message 46: by Domonique (last edited May 13, 2015 07:28AM) (new) - rated it 4 stars

Domonique | 21 comments I don't necessarily feel that dwelling on the past can kill you, you have to look back at the past, see where you came from in order to figure out where you're going. And ignoring your past won't change what happened, it's better to just embrace it and move on as your past helps define who you are as a person and also who we are as a people.


Karen Michele Burns (klibrary) | 220 comments I think that the price of this survival tactic can be numbing your emotions to everything and that may be the behavior Miriam is showing. The hurt is blocked, but so is the joy and coping means living with rules and behaviors that get you through each day, but in an almost zombie-like state.


Domonique | 21 comments Karen Michele wrote: "I think that the price of this survival tactic can be numbing your emotions to everything and that may be the behavior Miriam is showing. The hurt is blocked, but so is the joy and coping means liv..."

Yes, I think that's true, but you can't go through life not feeling and not living it. You have to push through the hurt to get to the joy.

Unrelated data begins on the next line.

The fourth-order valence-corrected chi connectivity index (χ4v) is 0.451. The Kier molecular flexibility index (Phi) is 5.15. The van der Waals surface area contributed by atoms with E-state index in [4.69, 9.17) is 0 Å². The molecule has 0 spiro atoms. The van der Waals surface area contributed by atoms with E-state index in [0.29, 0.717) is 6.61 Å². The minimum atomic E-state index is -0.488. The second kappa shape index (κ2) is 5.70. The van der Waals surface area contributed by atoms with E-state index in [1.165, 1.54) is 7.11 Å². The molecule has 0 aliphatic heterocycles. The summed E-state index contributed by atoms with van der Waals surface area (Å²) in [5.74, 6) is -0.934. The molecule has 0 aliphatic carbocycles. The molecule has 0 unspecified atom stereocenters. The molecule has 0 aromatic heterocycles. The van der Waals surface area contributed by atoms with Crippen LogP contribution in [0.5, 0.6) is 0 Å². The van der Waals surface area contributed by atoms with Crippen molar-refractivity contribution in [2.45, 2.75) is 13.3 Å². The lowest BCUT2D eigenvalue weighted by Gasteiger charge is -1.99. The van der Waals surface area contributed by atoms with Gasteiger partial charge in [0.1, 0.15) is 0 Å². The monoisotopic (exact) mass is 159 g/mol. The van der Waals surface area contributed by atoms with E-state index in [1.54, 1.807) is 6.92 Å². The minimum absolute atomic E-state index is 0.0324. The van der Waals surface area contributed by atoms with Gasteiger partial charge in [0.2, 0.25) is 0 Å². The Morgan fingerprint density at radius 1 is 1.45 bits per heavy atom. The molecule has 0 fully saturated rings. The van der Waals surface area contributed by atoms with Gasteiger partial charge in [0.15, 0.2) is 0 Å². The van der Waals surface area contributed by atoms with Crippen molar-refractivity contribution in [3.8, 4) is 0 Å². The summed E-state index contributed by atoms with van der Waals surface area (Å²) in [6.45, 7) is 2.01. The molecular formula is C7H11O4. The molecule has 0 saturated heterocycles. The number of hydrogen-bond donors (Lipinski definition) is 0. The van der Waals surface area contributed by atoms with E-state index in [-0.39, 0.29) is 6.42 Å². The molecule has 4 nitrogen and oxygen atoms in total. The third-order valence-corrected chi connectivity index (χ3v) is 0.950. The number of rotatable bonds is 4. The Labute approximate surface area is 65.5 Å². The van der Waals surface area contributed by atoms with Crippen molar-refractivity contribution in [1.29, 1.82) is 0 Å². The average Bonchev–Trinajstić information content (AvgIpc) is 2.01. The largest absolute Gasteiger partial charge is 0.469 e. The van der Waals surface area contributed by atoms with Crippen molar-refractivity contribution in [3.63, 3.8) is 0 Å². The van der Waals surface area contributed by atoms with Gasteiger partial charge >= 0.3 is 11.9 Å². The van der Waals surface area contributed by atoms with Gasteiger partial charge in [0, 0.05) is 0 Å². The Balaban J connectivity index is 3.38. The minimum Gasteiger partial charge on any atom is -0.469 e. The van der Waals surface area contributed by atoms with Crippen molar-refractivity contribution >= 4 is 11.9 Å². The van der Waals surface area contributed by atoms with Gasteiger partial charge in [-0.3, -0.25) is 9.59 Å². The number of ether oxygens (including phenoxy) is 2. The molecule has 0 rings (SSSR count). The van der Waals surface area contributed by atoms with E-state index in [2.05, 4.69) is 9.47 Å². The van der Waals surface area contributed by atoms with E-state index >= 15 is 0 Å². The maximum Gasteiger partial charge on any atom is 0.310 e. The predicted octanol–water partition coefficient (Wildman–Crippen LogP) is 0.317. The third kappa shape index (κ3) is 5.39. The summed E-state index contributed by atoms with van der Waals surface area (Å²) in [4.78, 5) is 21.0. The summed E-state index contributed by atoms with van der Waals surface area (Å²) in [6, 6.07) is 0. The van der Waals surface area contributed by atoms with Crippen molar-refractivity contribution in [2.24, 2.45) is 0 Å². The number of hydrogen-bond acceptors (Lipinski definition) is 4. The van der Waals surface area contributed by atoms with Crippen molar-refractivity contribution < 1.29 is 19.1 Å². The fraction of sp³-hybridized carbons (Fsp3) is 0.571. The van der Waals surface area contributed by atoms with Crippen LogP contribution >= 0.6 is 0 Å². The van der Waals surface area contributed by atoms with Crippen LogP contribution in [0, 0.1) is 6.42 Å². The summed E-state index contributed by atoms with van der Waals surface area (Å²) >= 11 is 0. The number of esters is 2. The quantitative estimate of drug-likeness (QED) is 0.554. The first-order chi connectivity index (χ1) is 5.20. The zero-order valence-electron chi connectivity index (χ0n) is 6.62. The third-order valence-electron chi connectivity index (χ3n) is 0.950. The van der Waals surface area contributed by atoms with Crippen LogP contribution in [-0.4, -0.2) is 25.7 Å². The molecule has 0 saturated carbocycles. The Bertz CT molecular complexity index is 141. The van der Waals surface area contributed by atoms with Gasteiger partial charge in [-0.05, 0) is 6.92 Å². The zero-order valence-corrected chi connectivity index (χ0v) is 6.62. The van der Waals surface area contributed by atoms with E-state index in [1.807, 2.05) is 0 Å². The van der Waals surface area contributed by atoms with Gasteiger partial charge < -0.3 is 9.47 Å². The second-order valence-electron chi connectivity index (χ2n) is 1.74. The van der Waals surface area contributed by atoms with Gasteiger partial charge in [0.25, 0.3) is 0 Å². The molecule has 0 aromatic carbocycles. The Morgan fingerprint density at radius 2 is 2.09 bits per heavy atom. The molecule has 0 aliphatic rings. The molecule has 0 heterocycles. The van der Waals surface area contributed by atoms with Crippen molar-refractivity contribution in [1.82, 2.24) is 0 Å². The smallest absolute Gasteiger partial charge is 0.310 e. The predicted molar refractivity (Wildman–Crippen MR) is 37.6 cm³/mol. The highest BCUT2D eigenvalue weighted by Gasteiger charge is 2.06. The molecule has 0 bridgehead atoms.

Karen Michele Burns (klibrary) | 220 comments Domonique wrote: "Karen Michele wrote: "I think that the price of this survival tactic can be numbing your emotions to everything and that may be the behavior Miriam is showing. The hurt is blocked, but so is the jo..."

I agree and hope that Miriam pushes through and realizes this as the book progresses. I hope she learns that living in the world and loving her daughter is worth remembering the pain of her past if that's what it takes, and if that's why she is so detached emotionally.


message 50: by Michael (last edited May 14, 2015 05:16PM) (new) - rated it 4 stars

Michael | 432 comments Domonique wrote: "Yes, I think that's true, but you can't go through life not feeling and not living it. You have to push through the hurt to get to the joy."